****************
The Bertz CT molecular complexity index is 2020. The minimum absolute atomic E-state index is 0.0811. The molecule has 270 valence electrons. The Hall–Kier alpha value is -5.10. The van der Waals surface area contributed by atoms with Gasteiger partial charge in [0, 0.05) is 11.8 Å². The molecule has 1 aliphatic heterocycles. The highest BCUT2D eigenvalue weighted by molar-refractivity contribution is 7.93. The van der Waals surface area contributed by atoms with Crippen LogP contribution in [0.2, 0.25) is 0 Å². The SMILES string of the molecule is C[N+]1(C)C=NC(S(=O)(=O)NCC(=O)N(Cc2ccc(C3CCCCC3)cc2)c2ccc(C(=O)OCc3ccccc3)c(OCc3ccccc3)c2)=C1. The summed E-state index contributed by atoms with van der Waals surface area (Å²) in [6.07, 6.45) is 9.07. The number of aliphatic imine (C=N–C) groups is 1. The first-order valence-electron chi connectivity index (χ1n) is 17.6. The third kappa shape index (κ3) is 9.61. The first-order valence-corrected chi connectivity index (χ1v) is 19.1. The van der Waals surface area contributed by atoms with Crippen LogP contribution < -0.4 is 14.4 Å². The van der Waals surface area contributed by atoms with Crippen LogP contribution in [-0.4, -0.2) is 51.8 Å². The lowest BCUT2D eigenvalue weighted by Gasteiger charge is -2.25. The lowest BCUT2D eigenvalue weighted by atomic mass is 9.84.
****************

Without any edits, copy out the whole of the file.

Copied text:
The Bertz CT molecular complexity index is 2020. The minimum absolute atomic E-state index is 0.0811. The molecule has 270 valence electrons. The Hall–Kier alpha value is -5.10. The van der Waals surface area contributed by atoms with Gasteiger partial charge in [0, 0.05) is 11.8 Å². The molecule has 1 aliphatic heterocycles. The highest BCUT2D eigenvalue weighted by molar-refractivity contribution is 7.93. The van der Waals surface area contributed by atoms with Crippen LogP contribution in [0.2, 0.25) is 0 Å². The SMILES string of the molecule is C[N+]1(C)C=NC(S(=O)(=O)NCC(=O)N(Cc2ccc(C3CCCCC3)cc2)c2ccc(C(=O)OCc3ccccc3)c(OCc3ccccc3)c2)=C1. The summed E-state index contributed by atoms with van der Waals surface area (Å²) in [6.07, 6.45) is 9.07. The number of aliphatic imine (C=N–C) groups is 1. The first-order valence-electron chi connectivity index (χ1n) is 17.6. The third kappa shape index (κ3) is 9.61. The first-order valence-corrected chi connectivity index (χ1v) is 19.1. The van der Waals surface area contributed by atoms with Crippen LogP contribution < -0.4 is 14.4 Å². The van der Waals surface area contributed by atoms with Crippen LogP contribution in [-0.4, -0.2) is 51.8 Å². The lowest BCUT2D eigenvalue weighted by Gasteiger charge is -2.25. The lowest BCUT2D eigenvalue weighted by atomic mass is 9.84.